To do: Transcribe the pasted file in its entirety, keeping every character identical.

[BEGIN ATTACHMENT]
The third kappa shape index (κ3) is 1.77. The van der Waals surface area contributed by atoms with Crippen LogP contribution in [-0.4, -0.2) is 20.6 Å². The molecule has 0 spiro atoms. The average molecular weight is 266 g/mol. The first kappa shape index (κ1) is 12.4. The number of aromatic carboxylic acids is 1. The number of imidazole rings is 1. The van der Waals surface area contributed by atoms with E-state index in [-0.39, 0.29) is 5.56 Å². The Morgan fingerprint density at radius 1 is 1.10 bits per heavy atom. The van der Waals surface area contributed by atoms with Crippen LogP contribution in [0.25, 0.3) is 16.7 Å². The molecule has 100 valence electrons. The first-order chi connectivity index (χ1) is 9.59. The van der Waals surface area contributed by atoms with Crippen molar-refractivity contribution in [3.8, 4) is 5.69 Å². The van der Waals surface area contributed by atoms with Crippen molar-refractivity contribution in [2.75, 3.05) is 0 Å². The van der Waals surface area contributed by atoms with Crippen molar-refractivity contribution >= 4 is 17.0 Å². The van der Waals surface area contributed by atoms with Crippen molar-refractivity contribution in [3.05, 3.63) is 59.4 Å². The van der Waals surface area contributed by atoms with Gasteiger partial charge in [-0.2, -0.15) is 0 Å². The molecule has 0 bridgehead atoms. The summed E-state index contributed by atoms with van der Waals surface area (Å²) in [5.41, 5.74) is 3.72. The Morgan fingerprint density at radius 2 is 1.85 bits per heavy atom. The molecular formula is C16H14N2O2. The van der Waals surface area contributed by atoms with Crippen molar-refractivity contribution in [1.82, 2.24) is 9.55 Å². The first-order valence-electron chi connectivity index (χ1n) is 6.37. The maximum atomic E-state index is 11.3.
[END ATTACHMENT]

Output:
The third kappa shape index (κ3) is 1.77. The van der Waals surface area contributed by atoms with Crippen LogP contribution in [-0.4, -0.2) is 20.6 Å². The molecule has 0 spiro atoms. The average molecular weight is 266 g/mol. The first kappa shape index (κ1) is 12.4. The number of aromatic carboxylic acids is 1. The number of imidazole rings is 1. The van der Waals surface area contributed by atoms with E-state index in [-0.39, 0.29) is 5.56 Å². The Morgan fingerprint density at radius 1 is 1.10 bits per heavy atom. The van der Waals surface area contributed by atoms with Crippen LogP contribution in [0.25, 0.3) is 16.7 Å². The molecule has 100 valence electrons. The first-order chi connectivity index (χ1) is 9.59. The van der Waals surface area contributed by atoms with Crippen molar-refractivity contribution in [3.8, 4) is 5.69 Å². The van der Waals surface area contributed by atoms with Crippen molar-refractivity contribution in [2.75, 3.05) is 0 Å². The van der Waals surface area contributed by atoms with Crippen molar-refractivity contribution >= 4 is 17.0 Å². The van der Waals surface area contributed by atoms with Crippen molar-refractivity contribution in [3.05, 3.63) is 59.4 Å². The van der Waals surface area contributed by atoms with Gasteiger partial charge in [-0.2, -0.15) is 0 Å². The molecule has 0 bridgehead atoms. The summed E-state index contributed by atoms with van der Waals surface area (Å²) in [5.41, 5.74) is 3.72. The Morgan fingerprint density at radius 2 is 1.85 bits per heavy atom. The molecular formula is C16H14N2O2. The van der Waals surface area contributed by atoms with Crippen molar-refractivity contribution in [1.82, 2.24) is 9.55 Å². The first-order valence-electron chi connectivity index (χ1n) is 6.37. The maximum atomic E-state index is 11.3.